From February 1701 to 1708, the ‘Mr King’ referred to in the Journals was usually the Whig lawyer Peter King. In matters of party strife, but where the Court had little overt interest, Thomas King sided with the Tories. Thus on 26 Feb. 1702 he voted for the motion vindicating the proceedings of the Commons in their impeachment of William III’s Whig ministers. Likewise, on 13 Feb. 1703 he voted against agreeing to the Whig-inspired amendment from the Lords on the bill enlarging the time for taking the oath of abjuration. However, when an issue was crucial to the Court, King could be depended upon to support the administration. Thus he was forecast in October 1704 as a probable opponent of the Tack, and on 28 Nov. did not vote for it. Also in October 1704 he had shown himself to be sensitive to the feelings of the Court in relation to the wording of Queenborough’s loyal address on the summer’s military victories. King was not above using his political loyalty as a lever to secure a commission as brevet colonel, having, as he put it, ‘vindicated’ himself over the Tack. This vote notwithstanding, the Duke of Marlborough (John Churchill†) shrewdly perceived that self-interest bound King firmly to the Court: in July 1705 he insisted to Godolphin that King be refused leave to sell his company in the guards since, if permission were granted, ‘he will go very wrong in Parliament’. King’s vote against the Tack secured his seat at the 1705 election, while his erstwhile partner and superior at Sheerness, Robert Crawford*, a Tacker, was defeated. The Whigs were not enthusiastic about King’s return, Lord Halifax (Charles Montagu*) remarking to Marlborough’s duchess that he was ‘more worthless’ than Crawford. King was classed as a placeman and Low Church on two lists of 1705 and was probably on hand to vote on 25 Oct. for the Court candidate as Speaker. He was absent on 18 Feb. 1706 from the division over the ‘place clause’ of the regency bill, and may well have been absent from London altogether, since on the following day he was one of those Members noticed by the Whigs for non-attendance at the committee of elections which heard the appeal of the Whig James Herbert* against the return for Bewdley of the Tory Salwey Winnington*. Alternatively, as the Whigs themselves thought, King’s sympathies may have lain with the Tories. Significantly, on two analyses taken early in 1708, he was classed as a Tory, and in the election of that year, a high-point of Whig success at the polls, he was supplanted by the new governor of Sheerness, Henry Withers*.5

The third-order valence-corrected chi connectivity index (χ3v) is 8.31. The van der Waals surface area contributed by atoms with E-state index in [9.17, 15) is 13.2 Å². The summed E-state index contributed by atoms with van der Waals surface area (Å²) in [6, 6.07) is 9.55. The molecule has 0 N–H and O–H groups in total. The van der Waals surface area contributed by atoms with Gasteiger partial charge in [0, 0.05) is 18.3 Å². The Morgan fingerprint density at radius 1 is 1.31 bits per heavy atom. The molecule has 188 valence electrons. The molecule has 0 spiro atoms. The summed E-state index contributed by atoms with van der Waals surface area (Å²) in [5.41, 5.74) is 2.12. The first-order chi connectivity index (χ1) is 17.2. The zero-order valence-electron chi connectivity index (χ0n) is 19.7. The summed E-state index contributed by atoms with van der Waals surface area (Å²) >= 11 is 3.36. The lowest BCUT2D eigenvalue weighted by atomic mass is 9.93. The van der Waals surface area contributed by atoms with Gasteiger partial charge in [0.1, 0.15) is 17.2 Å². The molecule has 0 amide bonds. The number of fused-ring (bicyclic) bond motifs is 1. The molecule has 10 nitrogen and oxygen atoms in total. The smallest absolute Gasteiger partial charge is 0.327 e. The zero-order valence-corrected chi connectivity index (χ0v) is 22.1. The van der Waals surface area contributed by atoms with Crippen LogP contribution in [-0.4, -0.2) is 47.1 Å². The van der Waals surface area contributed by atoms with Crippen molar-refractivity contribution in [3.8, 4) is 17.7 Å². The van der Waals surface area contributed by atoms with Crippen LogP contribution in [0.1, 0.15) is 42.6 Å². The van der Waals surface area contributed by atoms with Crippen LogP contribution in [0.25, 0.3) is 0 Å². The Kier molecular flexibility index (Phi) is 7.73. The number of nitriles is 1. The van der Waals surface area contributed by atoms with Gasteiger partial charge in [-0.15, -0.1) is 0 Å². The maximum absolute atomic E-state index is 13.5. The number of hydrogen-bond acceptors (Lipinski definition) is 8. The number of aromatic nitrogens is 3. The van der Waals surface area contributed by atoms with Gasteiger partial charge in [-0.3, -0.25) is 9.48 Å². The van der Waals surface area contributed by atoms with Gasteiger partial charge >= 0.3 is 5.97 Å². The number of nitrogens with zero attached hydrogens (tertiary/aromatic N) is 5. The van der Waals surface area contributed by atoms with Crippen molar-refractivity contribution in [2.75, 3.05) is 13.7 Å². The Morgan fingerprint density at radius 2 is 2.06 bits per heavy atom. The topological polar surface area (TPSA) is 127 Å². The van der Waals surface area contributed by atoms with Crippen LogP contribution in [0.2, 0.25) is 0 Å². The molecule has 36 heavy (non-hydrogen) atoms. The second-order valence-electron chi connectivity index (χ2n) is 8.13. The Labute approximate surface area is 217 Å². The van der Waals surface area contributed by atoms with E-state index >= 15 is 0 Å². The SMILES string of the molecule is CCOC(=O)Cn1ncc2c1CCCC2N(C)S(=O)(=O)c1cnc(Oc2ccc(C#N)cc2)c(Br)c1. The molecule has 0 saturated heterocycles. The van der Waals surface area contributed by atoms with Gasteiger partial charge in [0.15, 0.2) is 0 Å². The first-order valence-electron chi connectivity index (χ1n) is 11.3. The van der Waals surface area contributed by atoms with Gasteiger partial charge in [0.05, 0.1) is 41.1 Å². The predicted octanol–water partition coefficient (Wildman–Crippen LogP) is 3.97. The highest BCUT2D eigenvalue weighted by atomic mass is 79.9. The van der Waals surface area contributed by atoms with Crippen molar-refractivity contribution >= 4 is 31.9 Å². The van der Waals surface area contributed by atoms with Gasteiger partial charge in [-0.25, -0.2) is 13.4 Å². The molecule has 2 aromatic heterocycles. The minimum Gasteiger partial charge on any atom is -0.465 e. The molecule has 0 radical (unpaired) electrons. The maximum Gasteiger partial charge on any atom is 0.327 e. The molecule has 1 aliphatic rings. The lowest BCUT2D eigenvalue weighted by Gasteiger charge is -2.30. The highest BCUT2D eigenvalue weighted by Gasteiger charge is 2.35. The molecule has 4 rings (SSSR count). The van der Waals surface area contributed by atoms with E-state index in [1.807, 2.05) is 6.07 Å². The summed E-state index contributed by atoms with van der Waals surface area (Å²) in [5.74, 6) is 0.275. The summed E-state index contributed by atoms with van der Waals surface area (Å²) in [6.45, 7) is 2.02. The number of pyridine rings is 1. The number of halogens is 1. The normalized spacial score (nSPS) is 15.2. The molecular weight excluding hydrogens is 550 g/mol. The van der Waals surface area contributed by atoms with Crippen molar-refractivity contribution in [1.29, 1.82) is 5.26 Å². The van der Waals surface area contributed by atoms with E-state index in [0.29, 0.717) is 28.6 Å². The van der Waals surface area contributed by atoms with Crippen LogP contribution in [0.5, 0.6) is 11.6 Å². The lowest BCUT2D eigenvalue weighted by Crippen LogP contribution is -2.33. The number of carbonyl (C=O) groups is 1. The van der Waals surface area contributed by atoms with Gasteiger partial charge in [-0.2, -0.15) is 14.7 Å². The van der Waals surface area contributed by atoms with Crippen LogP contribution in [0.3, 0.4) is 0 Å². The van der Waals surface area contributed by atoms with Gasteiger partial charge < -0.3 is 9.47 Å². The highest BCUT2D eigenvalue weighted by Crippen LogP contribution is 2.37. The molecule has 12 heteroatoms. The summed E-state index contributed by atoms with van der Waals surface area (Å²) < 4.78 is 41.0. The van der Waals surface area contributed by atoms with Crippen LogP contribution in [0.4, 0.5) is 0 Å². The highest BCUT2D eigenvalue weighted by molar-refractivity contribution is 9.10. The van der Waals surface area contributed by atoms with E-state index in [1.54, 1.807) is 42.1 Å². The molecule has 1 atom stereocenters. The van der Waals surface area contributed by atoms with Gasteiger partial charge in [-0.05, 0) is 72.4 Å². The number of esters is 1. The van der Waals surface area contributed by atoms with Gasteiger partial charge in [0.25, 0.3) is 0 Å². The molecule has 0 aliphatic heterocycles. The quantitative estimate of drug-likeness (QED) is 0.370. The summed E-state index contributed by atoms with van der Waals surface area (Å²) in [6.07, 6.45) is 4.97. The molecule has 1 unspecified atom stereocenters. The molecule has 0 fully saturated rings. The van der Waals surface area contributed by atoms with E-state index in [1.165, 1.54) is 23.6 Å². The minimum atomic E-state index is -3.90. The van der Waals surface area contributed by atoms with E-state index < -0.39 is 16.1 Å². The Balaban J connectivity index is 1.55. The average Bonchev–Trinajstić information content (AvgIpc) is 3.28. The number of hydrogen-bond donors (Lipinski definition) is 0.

King retained his post at Sheerness, however, and, in the more propitious circumstances of 1710, reclaimed his parliamentary seat. The compiler of the ‘Hanover list’ failed to place him in either party camp, but he was among those designated ‘worthy patriots’ in the 1710–11 session for their role in helping to detect the mismanagements of the previous administration. On 18 June 1713 he voted against the French commerce bill, earning the assignation ‘Whig’ from the compiler of the division list. Despite this vote he was still marked as a Tory on the Worsley list and on a comparative analysis of the 1713 and 1715 Parliaments. However, a third commentator tempered his assessment of King’s Toryism with the word ‘whimsical’. King retained both his office and his parliamentary seat in 1715, but was defeated in 1722. He died ‘at his house in Petty France’ on either 17 or 27 July 1725 and, according to Abel Boyer, ‘left a considerable estate to his wife and daughter’. There can be no disputing King’s wealth as detailed in his will. The Thomas King who in 1694 subscribed over £500 to the Bank of England was probably not this Member, who had stock in the Million Bank worth £2,000 and Bank bills and lottery tickets worth £12,000, plus £50 p.a. for the remaining years of a parliamentary fund. His landed wealth consisted of an estate in Montgomeryshire and Merioneth, rented out for £513 p.a., which had been purchased from the executors of the Earl of Castlemaine [I] (Roger), and a claim on lands in Wimpole, Cambridgeshire, which he had an agreement to convey to the 2nd Earl of Oxford (Edward, Lord Harley*) in return for £8,000. The main beneficiary was not his wife but a Mrs Margaret Saville who received a life interest, remaindered to King’s daughter, Mary. (The Mary King who married Sir Francis Dashwood, 1st Bt.*, was probably not this Mary but the daughter of Major Charles King.) His other daughter, Elizabeth, had predeceased him.6

Ref Volumes: 1690-1715

Author: Stuart Handley


  • 1. PCC 157 Romney; Secret Service Moneys (Cam. Soc. lii), 207.
  • 2. Cal. Treas. Bks. ix. 717.
  • 3. Egerton 3338, f. 103.
  • 4. BL, Althorp mss, Crawford to Mq. of Halifax (William Savile*), 22 Aug., 19 Sept., 1 Oct. 1696, Rooke to same, 3, 9 Oct. 1696; Northants. RO, Montagu (Boughton) mss 46/11, James Vernon I* to Shrewsbury, 24 Oct. 1696; Hasted, Kent, vi. 244; Cal. Treas. Bks. xix. 519; xx. 235, 257.
  • 5. Add. 38891, f. 328; 61458, ff. 160–1; Cal. Treas. Pprs. 1702–7, p. 378; Marlborough–Godolphin Corresp. 470; Bull. IHR, xlv. 49.
  • 6. The Gen. n.s. vi. 210; Boyer, Pol. State, xxx. 102; DZA, Bonet despatch 6/16 July 1694; PCC 157 Romney; Cal. Treas. Bks. xvi. 168.